Faith and Credit
#54: On the Politics and Pitfalls of the Fiat Era.
For most of the United States’ history, dollars were backed by precious metals - gold and silver - at least ostensibly. The conversion ratio changed from time to time, and the ability to actually convert depended on economic circumstances. Rarely would the actual gold reserves held by the Federal Reserve match the circulating paper currency.
Even during the Gold Standard, the government had considerable leeway to create “unbacked” money that widely diverged from its metal reserves. Greenbacks were always in some sense backed by trust. By accepting dollars, a counterparty was accepting the faith and credit of the country as whole.
Over time, convertibility waned as the government sought more flexibility in the issuance and control of the money supply. During the Great Depression, Franklin D. Roosevelt effectively prohibited the public from holding gold directly, forcing private holdings to be converted into paper currency. By 1971, Nixon nixed the last connection to the shiny stuff, ushering in the age of fiat.
Today, as a fiat currency, the dollar is backed by everything and nothing all at once. There is no direct convertibility, nor a limit on how many dollars can be created. Yet the dollar can be converted into everything - gold, goods, services, securities, or currencies - on a floating exchange rate sometimes known as price.
The Federal Reserve manages the quantity of money - both directly and indirectly through interest rate policy - in order to maintain relatively stable prices while encouraging economic growth.
This system has worked fairly well so far. While one can pinpoint the end of the Gold Standard on a chart of consumer prices, it is not apparent on a chart of real economic growth.
Yet, fiat’s flexibility brings new challenges. As the level of government debt has continually expanded, the question of faith and credit has taken new meaning.
One maxim of the fiat system is that a government can’t default on its own debt obligations because it can print unlimited funds.
While there is some truth to this, it oversimplifies modern money creation and government financing. Each debt ceiling standoff highlights the limitations that the Treasury faces. While the Federal Reserve can create new base money, the U.S. Treasury must raise funds through taxation or borrowing. The Treasury can’t create money on its own, nor does it have unlimited borrowing ability.
Even as the market would easily allow the government to raise new debt today, the limitation is congressional authorization. In other words, the practical limitation to the creditworthiness of the United States is political. The legislature must overcome its own dysfunction to avoid default.
When dealing with direct investments in sovereign jurisdictions, the largest risk is often political - particularly in emerging or underdeveloped markets. New administrations can renege on promises and contracts with little recourse and private assets can be seized.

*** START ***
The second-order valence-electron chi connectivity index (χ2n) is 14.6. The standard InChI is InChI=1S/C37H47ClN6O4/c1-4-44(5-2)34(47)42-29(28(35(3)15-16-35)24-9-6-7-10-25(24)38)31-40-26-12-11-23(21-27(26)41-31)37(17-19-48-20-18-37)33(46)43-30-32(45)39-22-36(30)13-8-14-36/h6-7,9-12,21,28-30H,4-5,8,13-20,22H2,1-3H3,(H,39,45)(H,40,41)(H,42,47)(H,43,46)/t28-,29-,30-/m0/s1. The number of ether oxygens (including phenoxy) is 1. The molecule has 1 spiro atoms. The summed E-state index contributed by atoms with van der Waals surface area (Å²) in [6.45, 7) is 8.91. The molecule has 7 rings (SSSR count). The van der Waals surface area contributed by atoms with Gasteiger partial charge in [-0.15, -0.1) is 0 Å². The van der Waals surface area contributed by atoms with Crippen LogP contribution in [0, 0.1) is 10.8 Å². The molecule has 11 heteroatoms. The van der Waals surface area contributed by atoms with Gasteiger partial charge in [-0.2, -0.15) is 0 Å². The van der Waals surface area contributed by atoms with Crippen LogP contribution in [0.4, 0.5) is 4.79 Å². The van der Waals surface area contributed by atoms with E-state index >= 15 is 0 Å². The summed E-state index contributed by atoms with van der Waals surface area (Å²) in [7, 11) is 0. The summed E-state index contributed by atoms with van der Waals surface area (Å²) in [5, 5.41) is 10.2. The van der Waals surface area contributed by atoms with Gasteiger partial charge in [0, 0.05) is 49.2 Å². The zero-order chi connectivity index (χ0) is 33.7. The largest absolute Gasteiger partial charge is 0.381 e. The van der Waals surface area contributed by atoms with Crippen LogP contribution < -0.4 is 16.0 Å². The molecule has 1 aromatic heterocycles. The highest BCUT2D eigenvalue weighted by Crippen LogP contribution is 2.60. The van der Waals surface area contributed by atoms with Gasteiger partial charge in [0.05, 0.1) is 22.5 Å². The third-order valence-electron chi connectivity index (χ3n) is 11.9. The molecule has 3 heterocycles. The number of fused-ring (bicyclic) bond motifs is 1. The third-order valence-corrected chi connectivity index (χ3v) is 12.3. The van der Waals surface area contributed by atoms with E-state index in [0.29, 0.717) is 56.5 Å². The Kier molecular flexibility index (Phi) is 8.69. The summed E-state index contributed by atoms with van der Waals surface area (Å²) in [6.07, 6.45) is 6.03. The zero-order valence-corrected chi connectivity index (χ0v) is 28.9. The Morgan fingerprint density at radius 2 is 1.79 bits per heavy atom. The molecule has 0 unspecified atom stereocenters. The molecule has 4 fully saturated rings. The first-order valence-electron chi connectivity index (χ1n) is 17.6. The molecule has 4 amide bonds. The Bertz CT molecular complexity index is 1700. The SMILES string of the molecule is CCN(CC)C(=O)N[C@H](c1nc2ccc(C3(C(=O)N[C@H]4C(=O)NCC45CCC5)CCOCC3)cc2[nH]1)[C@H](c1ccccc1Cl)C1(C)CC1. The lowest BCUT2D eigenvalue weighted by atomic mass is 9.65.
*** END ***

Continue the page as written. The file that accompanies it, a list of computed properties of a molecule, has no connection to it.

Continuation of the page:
Historically, stability and rule-of-law have benefitted the United States. The reliability of debts, contracts, and obligations attracts investment, confidence, and economic development. Never has the U.S. defaulted on its debts, but it could. At stake is the nation’s credit.
Implications of a U.S. default are unknown (and probably will remain that way). While an actual default would send short-term shock waves through financial markets, some of the darkest prognostications about economic chaos are likely posturing - a negotiation tactic to help encourage a resolution.
Nevertheless, the reputational damage to the country’s credit can’t be erased. In a system where money is created and controlled by people - the people in control matter. If the U.S. legislature forces a national default, it calls into question the reliability of government debt and the currency.
The dollar’s reserve currency status allows perpetual trade deficits, budget deficits, and cheap goods. The world’s demand for dollars allows the U.S. to print and spend more than it otherwise could, to the benefit of its citizens. A nation that defaults on its due and owed obligations as a result of political dysfunction - even for a short period - will weaken its standing and erode the privilege it enjoys.
As the nation’s credit is potentially jeopardized by politics, many have suggested alternatives to override the debt ceiling. But credit is only one side of the coin. Faith, as I define it here, is the defense of the value of currency over the long run.
If credit ensures that lenders are repaid, faith ensures that those repayments are worth something.